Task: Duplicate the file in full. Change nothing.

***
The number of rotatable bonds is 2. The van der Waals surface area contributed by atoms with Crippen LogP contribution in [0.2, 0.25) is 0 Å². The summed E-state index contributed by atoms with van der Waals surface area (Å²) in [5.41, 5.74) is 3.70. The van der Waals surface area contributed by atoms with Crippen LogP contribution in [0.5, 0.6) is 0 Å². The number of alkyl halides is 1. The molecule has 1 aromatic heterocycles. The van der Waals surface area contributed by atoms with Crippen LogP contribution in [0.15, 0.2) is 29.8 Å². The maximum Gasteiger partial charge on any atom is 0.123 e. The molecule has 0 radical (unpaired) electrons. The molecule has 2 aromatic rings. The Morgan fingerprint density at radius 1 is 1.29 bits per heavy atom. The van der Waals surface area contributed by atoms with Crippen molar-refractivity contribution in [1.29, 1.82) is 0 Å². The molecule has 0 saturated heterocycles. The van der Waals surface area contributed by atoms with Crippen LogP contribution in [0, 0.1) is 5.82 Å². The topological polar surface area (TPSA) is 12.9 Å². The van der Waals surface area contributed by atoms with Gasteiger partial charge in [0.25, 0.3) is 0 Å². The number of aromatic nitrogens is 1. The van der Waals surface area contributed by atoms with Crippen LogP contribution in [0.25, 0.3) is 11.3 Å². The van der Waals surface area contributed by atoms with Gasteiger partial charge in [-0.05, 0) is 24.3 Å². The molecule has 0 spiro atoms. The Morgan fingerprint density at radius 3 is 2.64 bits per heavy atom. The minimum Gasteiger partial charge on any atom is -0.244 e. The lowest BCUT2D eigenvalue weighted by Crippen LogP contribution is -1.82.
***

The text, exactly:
The number of rotatable bonds is 2. The van der Waals surface area contributed by atoms with Crippen LogP contribution in [0.2, 0.25) is 0 Å². The summed E-state index contributed by atoms with van der Waals surface area (Å²) in [5.41, 5.74) is 3.70. The van der Waals surface area contributed by atoms with Crippen LogP contribution in [0.5, 0.6) is 0 Å². The number of alkyl halides is 1. The molecule has 1 aromatic heterocycles. The van der Waals surface area contributed by atoms with Crippen LogP contribution in [0.15, 0.2) is 29.8 Å². The maximum Gasteiger partial charge on any atom is 0.123 e. The molecule has 0 radical (unpaired) electrons. The molecule has 2 aromatic rings. The Morgan fingerprint density at radius 1 is 1.29 bits per heavy atom. The van der Waals surface area contributed by atoms with Crippen molar-refractivity contribution in [1.29, 1.82) is 0 Å². The molecule has 0 saturated heterocycles. The van der Waals surface area contributed by atoms with Crippen LogP contribution in [0, 0.1) is 5.82 Å². The topological polar surface area (TPSA) is 12.9 Å². The van der Waals surface area contributed by atoms with Gasteiger partial charge in [0.25, 0.3) is 0 Å². The number of aromatic nitrogens is 1. The van der Waals surface area contributed by atoms with Crippen LogP contribution in [0.25, 0.3) is 11.3 Å². The van der Waals surface area contributed by atoms with Gasteiger partial charge in [-0.05, 0) is 24.3 Å². The molecule has 0 spiro atoms. The Morgan fingerprint density at radius 3 is 2.64 bits per heavy atom. The minimum Gasteiger partial charge on any atom is -0.244 e. The lowest BCUT2D eigenvalue weighted by Crippen LogP contribution is -1.82.